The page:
As time progresses, if you are not experiencing symptoms, your doctor may say your cancer is ‘in remission’. Remission means there is no sign or very few signs of cancer on scans or tests and you have no symptoms. In the early stages, a remission can last for years.
After some time, the cancer may become active again and cause symptoms once more; this is sometimes called a relapse.
Sometimes, a blood cancer treatment may stop working. This is sometimes known as refractory disease and may happen when:
- There’s no change after treatment
- The number of abnormal blood cells increases
- Your lymph nodes become larger.
If this happens, your doctor may change your treatment. The treatment offered at each stage depends on various things, including your age, overall health, strength and fitness.
Biological therapies are treatments that affect the processes within the cancer cell. They work in different ways to:
- Stop cancer cells from dividing and growing
- Seek out cancer cells and kill them
- Encourage the immune system to attack cancer cells
Biological therapies include immunotherapies, monoclonal antibodies and targeted therapies.
Immunotherapies are therapies that use vaccines or bacteria to stimulate the body’s immune system to act against cancer cells. They do not target cancer cells directly.
Antibodies are produced by your immune system to help fight infections. There are lots of different types, each attacking a specific cause of infection, such as bacteria or viruses. Monoclonal antibody treatments are multiple, manufactured copies of the same antibody that either stick to and kill specific cancer cells or fight the cancer in other ways:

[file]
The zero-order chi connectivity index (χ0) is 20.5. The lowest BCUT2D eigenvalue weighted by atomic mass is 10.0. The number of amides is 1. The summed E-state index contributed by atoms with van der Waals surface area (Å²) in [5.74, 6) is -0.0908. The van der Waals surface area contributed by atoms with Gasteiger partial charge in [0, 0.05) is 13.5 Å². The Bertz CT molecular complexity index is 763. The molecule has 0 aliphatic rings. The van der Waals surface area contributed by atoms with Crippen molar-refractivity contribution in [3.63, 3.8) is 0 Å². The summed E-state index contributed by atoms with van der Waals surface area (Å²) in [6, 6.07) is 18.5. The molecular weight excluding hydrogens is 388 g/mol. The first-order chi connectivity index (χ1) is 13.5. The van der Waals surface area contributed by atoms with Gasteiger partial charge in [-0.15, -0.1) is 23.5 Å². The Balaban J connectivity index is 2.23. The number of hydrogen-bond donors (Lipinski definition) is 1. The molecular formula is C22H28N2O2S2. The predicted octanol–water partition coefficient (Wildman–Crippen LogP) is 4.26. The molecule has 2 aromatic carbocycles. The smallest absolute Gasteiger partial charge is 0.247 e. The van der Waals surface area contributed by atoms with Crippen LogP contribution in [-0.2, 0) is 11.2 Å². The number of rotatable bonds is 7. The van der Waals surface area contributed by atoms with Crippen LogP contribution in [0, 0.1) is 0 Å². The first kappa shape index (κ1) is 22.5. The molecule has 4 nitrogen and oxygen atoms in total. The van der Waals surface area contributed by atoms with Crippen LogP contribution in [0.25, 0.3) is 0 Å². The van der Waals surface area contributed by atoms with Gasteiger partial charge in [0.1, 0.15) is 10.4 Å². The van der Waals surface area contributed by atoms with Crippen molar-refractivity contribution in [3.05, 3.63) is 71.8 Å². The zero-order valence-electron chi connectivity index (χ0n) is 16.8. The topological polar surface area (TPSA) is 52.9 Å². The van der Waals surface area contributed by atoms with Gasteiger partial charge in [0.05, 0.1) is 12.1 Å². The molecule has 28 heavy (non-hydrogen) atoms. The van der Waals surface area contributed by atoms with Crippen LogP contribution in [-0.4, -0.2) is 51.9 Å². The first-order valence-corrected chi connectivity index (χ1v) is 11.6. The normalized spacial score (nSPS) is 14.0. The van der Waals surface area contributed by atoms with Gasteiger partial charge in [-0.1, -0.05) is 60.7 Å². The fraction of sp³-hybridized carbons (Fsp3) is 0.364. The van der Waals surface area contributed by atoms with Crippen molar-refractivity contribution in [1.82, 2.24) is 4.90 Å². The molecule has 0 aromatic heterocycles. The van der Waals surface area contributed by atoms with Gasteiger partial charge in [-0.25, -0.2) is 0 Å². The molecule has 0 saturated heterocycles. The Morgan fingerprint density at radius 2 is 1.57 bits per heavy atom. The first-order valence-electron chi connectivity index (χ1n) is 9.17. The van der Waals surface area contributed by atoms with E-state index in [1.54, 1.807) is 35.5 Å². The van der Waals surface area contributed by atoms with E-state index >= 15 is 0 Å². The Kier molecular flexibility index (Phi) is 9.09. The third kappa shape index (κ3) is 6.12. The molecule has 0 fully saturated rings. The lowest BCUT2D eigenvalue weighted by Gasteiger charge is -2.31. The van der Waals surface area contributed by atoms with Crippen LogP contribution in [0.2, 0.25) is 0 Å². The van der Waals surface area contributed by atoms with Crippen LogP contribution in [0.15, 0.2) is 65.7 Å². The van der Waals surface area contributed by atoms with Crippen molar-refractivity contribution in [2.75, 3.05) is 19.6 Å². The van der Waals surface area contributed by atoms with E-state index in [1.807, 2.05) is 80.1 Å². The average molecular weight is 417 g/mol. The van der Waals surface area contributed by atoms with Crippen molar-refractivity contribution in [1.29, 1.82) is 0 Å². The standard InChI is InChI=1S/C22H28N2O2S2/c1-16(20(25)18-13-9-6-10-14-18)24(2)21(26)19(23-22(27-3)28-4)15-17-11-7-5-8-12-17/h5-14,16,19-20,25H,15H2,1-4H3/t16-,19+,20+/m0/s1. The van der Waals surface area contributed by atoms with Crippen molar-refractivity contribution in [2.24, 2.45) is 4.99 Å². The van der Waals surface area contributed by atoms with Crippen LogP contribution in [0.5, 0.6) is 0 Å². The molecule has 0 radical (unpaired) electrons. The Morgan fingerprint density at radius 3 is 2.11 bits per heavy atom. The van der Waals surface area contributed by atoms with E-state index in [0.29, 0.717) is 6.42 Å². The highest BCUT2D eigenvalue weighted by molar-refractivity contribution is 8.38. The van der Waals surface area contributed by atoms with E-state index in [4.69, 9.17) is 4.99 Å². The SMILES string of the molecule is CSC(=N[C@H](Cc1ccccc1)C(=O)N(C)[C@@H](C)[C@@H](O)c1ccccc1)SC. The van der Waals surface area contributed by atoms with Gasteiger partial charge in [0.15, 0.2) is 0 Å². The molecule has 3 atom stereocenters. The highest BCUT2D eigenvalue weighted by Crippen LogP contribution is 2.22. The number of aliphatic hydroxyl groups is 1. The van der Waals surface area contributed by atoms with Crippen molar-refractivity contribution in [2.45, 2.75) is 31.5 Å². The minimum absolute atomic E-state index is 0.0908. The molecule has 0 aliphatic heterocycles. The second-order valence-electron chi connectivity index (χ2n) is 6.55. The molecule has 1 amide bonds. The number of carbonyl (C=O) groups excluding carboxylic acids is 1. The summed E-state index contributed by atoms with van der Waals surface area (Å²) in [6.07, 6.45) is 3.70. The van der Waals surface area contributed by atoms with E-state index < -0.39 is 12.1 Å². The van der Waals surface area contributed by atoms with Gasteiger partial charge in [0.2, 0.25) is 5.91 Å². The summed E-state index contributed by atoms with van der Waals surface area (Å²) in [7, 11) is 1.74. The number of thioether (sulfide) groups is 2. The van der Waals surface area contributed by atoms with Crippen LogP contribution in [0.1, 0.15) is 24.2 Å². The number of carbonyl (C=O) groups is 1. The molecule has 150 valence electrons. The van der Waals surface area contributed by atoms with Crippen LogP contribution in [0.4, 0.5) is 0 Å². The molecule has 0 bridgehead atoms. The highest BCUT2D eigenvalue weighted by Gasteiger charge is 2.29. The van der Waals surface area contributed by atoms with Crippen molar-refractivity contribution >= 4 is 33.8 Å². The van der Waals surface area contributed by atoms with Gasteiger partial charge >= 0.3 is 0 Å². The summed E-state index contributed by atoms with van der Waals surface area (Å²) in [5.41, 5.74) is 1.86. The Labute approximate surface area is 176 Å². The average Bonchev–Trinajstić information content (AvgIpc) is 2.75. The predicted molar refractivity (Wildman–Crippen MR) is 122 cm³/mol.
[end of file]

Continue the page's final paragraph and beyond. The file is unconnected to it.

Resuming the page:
- Some kill the cancer cells or stop them from multiplying
- Others may stick to the outside of abnormal cells and signal to the immune system to destroy them
Sometimes, your doctor may recommend that you have monoclonal antibodies and chemotherapy at the same time. This is known as chemo-immunotherapy.
These are drugs that specifically target molecules involved in tumor growth and progression. Unlike chemotherapy, which works on any cells that are growing rapidly, these drugs work on very specific targets or on cancer cells alone:
- Some of these targeted therapies help to stop cancer cells from dividing and surviving
- Other targeted therapies helps to stop cancer cells from surviving for longer than they usually should
Some targeted therapies are taken orally meaning they may be able to be taken at home.
As radiotherapy treats a specific area of the body, it is not usually suitable for patients with blood cancers. However, if your lymph nodes or your spleen is enlarged and causing discomfort, your doctor may recommend local radiation treatment to help shrink it. Each session may last a few minutes and is painless.
In some cases, your doctor may recommend surgery to remove your spleen if it is enlarged and causing symptoms.
Stem cell transplant
After you have had chemotherapy, you may be given a stem cell transplant via an infusion. The stem cells pass into your bloodstream and travel to your bone marrow, where they start to produce healthy new blood cells. This type of treatment used to be called a bone marrow transplant.
Almost everyone receives 'supportive care'. This means any treatment that makes your main treatment work as well as it can or makes you feel as well as possible while you're being treated. Examples of supportive care include:
- Treatment to help reduce infections
- Blood and platelet transfusions to improve anemia
From time to time, you may be treated by members of your ‘palliative care’ team. They are experts in managing your symptoms and improving your quality of life, and can support you and your whole family.